SuperSNAP helps households with food insecurity to buy healthy food

Credit: Mary LaFrance / Public Domain

Food insecurity is associated with an unhealthy diet. Also, supplemental nutrition support programs (SNAPs), formerly known as food stamps, reduce food anxiety, but it is unclear if beneficiaries will be able to purchase adequate health foods. Therefore, the National Institute of Food and Agriculture sponsored the creation of Super SNAP. This provides SNAP beneficiaries with an additional $ 40 per month to buy fruits and vegetables without the addition of sugar, sodium or fat.

Researchers at the University of North Carolina at Chapel Hill are investigating the effectiveness of SuperSNAP, which operates through a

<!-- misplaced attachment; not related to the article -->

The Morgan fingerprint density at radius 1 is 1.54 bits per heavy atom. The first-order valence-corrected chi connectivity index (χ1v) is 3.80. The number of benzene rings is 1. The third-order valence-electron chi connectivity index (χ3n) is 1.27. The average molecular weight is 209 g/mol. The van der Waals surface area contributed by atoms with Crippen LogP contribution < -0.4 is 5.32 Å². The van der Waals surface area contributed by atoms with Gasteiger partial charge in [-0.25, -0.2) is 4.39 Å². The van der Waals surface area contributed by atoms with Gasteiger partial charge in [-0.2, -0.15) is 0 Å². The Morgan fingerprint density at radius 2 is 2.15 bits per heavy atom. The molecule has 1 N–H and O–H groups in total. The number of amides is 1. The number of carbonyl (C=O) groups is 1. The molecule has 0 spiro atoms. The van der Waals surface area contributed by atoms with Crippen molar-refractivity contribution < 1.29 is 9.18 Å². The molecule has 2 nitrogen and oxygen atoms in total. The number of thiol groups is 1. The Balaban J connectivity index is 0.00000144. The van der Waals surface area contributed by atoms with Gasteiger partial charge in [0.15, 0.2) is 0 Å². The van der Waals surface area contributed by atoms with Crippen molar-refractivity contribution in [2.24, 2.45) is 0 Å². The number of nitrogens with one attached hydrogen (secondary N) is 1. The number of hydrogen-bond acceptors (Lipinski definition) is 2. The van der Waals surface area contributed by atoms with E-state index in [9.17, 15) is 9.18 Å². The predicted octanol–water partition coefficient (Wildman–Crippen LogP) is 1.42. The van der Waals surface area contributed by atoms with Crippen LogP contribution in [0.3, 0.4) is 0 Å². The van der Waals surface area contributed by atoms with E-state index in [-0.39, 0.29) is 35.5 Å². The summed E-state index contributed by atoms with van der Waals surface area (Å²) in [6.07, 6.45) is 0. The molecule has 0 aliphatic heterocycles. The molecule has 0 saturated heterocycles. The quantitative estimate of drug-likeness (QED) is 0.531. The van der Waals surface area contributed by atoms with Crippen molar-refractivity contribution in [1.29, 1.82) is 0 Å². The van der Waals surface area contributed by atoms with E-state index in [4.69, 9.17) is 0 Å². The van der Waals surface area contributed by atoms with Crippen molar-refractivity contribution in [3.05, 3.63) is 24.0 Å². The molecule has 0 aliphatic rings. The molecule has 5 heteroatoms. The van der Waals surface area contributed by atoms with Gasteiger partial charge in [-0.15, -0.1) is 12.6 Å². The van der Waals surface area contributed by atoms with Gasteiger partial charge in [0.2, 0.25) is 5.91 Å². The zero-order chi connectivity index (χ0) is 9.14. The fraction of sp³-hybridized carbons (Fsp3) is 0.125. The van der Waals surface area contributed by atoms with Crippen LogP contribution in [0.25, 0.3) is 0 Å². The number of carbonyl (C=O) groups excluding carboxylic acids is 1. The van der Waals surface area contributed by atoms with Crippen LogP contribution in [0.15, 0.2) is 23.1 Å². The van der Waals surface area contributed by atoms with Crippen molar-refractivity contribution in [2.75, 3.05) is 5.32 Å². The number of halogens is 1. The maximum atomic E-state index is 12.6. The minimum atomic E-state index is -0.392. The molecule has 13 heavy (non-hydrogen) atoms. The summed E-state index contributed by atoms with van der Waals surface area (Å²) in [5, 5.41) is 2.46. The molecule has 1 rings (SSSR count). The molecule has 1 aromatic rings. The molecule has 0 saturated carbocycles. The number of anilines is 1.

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SuperSNAP Helps Food Insecure Households Afford Healthy Foods

Led by UNC-Chapel Hill researchers, a new JAMA study showed that an additional $40 per month for SNAP beneficiaries substantially increased the purchase of healthier food options for people who struggle with food insecurity.


CHAPEL HILL, NC – Food insecurity is associated with a less healthy diet. And using the Supplemental Nutrition Assistance Program (SNAP), formerly referred to as food stamps, is associated with reduced food insecurity, though it’s unclear if beneficiaries can afford to purchase enough healthy foods. So the National Institute of Food and Agriculture sponsored the creation of SuperSNAP, which provides SNAP

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